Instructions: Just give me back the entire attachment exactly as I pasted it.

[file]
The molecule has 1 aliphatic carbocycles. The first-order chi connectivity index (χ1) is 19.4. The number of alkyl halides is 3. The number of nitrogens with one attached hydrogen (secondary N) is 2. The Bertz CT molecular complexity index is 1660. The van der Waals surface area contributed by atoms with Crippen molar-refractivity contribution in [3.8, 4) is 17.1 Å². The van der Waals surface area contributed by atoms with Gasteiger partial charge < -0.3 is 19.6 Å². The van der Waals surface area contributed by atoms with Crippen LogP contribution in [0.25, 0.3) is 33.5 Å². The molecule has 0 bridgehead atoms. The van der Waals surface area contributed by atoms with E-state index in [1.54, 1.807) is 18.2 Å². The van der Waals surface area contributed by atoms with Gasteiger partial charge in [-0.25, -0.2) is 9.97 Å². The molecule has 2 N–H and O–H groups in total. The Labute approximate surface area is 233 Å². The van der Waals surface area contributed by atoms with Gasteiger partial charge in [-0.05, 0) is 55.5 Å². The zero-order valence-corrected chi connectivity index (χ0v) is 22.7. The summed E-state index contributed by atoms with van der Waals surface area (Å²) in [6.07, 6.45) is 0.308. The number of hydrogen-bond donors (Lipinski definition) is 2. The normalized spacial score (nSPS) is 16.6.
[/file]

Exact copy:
The molecule has 1 aliphatic carbocycles. The first-order chi connectivity index (χ1) is 19.4. The number of alkyl halides is 3. The number of nitrogens with one attached hydrogen (secondary N) is 2. The Bertz CT molecular complexity index is 1660. The van der Waals surface area contributed by atoms with Crippen molar-refractivity contribution in [3.8, 4) is 17.1 Å². The van der Waals surface area contributed by atoms with Gasteiger partial charge < -0.3 is 19.6 Å². The van der Waals surface area contributed by atoms with Crippen LogP contribution in [0.25, 0.3) is 33.5 Å². The molecule has 0 bridgehead atoms. The van der Waals surface area contributed by atoms with E-state index in [1.54, 1.807) is 18.2 Å². The van der Waals surface area contributed by atoms with Gasteiger partial charge in [-0.25, -0.2) is 9.97 Å². The molecule has 2 N–H and O–H groups in total. The Labute approximate surface area is 233 Å². The van der Waals surface area contributed by atoms with Gasteiger partial charge in [-0.05, 0) is 55.5 Å². The zero-order valence-corrected chi connectivity index (χ0v) is 22.7. The summed E-state index contributed by atoms with van der Waals surface area (Å²) in [6.07, 6.45) is 0.308. The number of hydrogen-bond donors (Lipinski definition) is 2. The normalized spacial score (nSPS) is 16.6.